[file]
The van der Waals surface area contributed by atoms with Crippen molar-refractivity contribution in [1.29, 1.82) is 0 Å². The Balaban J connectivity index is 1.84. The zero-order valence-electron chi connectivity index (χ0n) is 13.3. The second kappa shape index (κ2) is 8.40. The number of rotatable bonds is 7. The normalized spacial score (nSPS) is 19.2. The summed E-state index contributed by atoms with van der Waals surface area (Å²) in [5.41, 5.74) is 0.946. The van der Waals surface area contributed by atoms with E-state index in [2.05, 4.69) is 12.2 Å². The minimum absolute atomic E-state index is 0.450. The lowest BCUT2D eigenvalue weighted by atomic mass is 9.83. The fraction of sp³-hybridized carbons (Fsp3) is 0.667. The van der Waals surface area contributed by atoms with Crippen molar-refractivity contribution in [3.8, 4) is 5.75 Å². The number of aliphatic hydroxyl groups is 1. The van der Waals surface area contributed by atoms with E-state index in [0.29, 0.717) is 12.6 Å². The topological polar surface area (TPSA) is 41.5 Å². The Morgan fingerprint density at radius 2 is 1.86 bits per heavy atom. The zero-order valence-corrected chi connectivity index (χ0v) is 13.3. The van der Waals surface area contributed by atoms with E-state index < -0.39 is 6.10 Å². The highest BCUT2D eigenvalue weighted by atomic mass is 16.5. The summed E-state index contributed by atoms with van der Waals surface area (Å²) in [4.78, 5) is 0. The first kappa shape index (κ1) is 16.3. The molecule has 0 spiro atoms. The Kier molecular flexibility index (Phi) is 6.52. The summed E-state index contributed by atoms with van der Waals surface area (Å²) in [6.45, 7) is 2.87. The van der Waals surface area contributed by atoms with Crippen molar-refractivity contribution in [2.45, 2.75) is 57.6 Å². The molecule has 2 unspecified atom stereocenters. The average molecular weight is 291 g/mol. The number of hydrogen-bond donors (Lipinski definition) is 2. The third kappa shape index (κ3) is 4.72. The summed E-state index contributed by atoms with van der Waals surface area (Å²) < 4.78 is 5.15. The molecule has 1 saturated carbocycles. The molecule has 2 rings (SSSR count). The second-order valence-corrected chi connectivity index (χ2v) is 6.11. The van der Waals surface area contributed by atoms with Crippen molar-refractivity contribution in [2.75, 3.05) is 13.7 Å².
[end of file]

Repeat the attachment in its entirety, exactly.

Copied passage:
The van der Waals surface area contributed by atoms with Crippen molar-refractivity contribution in [1.29, 1.82) is 0 Å². The Balaban J connectivity index is 1.84. The zero-order valence-electron chi connectivity index (χ0n) is 13.3. The second kappa shape index (κ2) is 8.40. The number of rotatable bonds is 7. The normalized spacial score (nSPS) is 19.2. The summed E-state index contributed by atoms with van der Waals surface area (Å²) in [5.41, 5.74) is 0.946. The van der Waals surface area contributed by atoms with E-state index in [2.05, 4.69) is 12.2 Å². The minimum absolute atomic E-state index is 0.450. The lowest BCUT2D eigenvalue weighted by atomic mass is 9.83. The fraction of sp³-hybridized carbons (Fsp3) is 0.667. The van der Waals surface area contributed by atoms with Crippen molar-refractivity contribution in [3.8, 4) is 5.75 Å². The number of aliphatic hydroxyl groups is 1. The van der Waals surface area contributed by atoms with E-state index in [0.29, 0.717) is 12.6 Å². The topological polar surface area (TPSA) is 41.5 Å². The Morgan fingerprint density at radius 2 is 1.86 bits per heavy atom. The zero-order valence-corrected chi connectivity index (χ0v) is 13.3. The van der Waals surface area contributed by atoms with E-state index < -0.39 is 6.10 Å². The highest BCUT2D eigenvalue weighted by atomic mass is 16.5. The summed E-state index contributed by atoms with van der Waals surface area (Å²) in [4.78, 5) is 0. The first kappa shape index (κ1) is 16.3. The molecule has 0 spiro atoms. The Kier molecular flexibility index (Phi) is 6.52. The summed E-state index contributed by atoms with van der Waals surface area (Å²) in [6.45, 7) is 2.87. The van der Waals surface area contributed by atoms with Crippen molar-refractivity contribution in [2.45, 2.75) is 57.6 Å². The molecule has 2 unspecified atom stereocenters. The average molecular weight is 291 g/mol. The number of hydrogen-bond donors (Lipinski definition) is 2. The third kappa shape index (κ3) is 4.72. The summed E-state index contributed by atoms with van der Waals surface area (Å²) < 4.78 is 5.15. The molecule has 1 saturated carbocycles. The molecule has 2 rings (SSSR count). The second-order valence-corrected chi connectivity index (χ2v) is 6.11. The van der Waals surface area contributed by atoms with Crippen molar-refractivity contribution in [2.75, 3.05) is 13.7 Å².